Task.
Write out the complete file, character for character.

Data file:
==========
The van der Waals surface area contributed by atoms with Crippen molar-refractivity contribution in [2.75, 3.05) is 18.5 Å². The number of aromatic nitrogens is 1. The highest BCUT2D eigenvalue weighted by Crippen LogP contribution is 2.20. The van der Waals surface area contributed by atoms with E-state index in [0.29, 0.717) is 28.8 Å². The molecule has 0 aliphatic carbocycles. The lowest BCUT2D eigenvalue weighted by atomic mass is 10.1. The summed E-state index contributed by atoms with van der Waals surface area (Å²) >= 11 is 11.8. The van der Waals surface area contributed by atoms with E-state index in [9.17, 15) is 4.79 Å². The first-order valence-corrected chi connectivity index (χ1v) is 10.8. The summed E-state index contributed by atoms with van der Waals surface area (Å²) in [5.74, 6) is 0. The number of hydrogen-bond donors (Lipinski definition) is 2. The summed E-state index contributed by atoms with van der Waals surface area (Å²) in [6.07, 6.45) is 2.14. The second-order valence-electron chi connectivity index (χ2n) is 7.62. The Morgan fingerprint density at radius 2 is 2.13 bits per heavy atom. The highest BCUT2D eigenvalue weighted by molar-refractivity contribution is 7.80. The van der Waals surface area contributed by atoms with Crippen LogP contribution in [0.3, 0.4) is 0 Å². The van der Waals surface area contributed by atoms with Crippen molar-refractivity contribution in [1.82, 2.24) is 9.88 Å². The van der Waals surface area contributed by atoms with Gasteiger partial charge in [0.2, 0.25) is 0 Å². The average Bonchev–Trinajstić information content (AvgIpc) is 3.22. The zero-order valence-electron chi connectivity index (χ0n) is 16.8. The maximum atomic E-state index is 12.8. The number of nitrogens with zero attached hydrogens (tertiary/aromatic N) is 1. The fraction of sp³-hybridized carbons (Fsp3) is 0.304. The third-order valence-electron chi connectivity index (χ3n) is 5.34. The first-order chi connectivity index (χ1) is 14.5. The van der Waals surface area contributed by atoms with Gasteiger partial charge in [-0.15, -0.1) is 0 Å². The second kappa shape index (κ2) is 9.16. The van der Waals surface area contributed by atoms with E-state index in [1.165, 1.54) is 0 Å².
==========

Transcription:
The van der Waals surface area contributed by atoms with Crippen molar-refractivity contribution in [2.75, 3.05) is 18.5 Å². The number of aromatic nitrogens is 1. The highest BCUT2D eigenvalue weighted by Crippen LogP contribution is 2.20. The van der Waals surface area contributed by atoms with E-state index in [0.29, 0.717) is 28.8 Å². The molecule has 0 aliphatic carbocycles. The lowest BCUT2D eigenvalue weighted by atomic mass is 10.1. The summed E-state index contributed by atoms with van der Waals surface area (Å²) >= 11 is 11.8. The van der Waals surface area contributed by atoms with E-state index in [9.17, 15) is 4.79 Å². The first-order valence-corrected chi connectivity index (χ1v) is 10.8. The summed E-state index contributed by atoms with van der Waals surface area (Å²) in [5.74, 6) is 0. The number of hydrogen-bond donors (Lipinski definition) is 2. The summed E-state index contributed by atoms with van der Waals surface area (Å²) in [6.07, 6.45) is 2.14. The second-order valence-electron chi connectivity index (χ2n) is 7.62. The Morgan fingerprint density at radius 2 is 2.13 bits per heavy atom. The highest BCUT2D eigenvalue weighted by molar-refractivity contribution is 7.80. The van der Waals surface area contributed by atoms with Crippen LogP contribution in [0.3, 0.4) is 0 Å². The van der Waals surface area contributed by atoms with Crippen molar-refractivity contribution in [1.82, 2.24) is 9.88 Å². The van der Waals surface area contributed by atoms with Gasteiger partial charge in [0.2, 0.25) is 0 Å². The average Bonchev–Trinajstić information content (AvgIpc) is 3.22. The zero-order valence-electron chi connectivity index (χ0n) is 16.8. The maximum atomic E-state index is 12.8. The number of nitrogens with zero attached hydrogens (tertiary/aromatic N) is 1. The fraction of sp³-hybridized carbons (Fsp3) is 0.304. The third-order valence-electron chi connectivity index (χ3n) is 5.34. The first-order chi connectivity index (χ1) is 14.5. The van der Waals surface area contributed by atoms with Gasteiger partial charge in [-0.15, -0.1) is 0 Å². The second kappa shape index (κ2) is 9.16. The van der Waals surface area contributed by atoms with E-state index in [1.165, 1.54) is 0 Å².